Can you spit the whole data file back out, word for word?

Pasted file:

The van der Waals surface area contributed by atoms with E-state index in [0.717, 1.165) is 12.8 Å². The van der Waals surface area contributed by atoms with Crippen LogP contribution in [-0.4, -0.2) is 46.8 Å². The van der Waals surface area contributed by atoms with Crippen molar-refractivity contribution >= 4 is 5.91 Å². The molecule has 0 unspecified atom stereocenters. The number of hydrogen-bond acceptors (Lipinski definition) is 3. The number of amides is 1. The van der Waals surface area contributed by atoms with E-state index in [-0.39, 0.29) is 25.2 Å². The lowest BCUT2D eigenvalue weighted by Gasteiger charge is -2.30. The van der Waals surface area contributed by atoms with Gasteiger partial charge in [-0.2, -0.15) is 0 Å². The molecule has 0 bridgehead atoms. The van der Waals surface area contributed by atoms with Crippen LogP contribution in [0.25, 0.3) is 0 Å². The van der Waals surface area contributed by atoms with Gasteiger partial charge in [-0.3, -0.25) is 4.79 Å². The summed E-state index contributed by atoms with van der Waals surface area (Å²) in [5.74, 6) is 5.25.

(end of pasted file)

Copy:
The van der Waals surface area contributed by atoms with E-state index in [0.717, 1.165) is 12.8 Å². The van der Waals surface area contributed by atoms with Crippen LogP contribution in [-0.4, -0.2) is 46.8 Å². The van der Waals surface area contributed by atoms with Crippen molar-refractivity contribution >= 4 is 5.91 Å². The molecule has 0 unspecified atom stereocenters. The number of hydrogen-bond acceptors (Lipinski definition) is 3. The number of amides is 1. The van der Waals surface area contributed by atoms with E-state index in [-0.39, 0.29) is 25.2 Å². The lowest BCUT2D eigenvalue weighted by Gasteiger charge is -2.30. The van der Waals surface area contributed by atoms with Gasteiger partial charge in [-0.2, -0.15) is 0 Å². The molecule has 0 bridgehead atoms. The van der Waals surface area contributed by atoms with Crippen LogP contribution in [0.25, 0.3) is 0 Å². The van der Waals surface area contributed by atoms with Gasteiger partial charge in [-0.3, -0.25) is 4.79 Å². The summed E-state index contributed by atoms with van der Waals surface area (Å²) in [5.74, 6) is 5.25.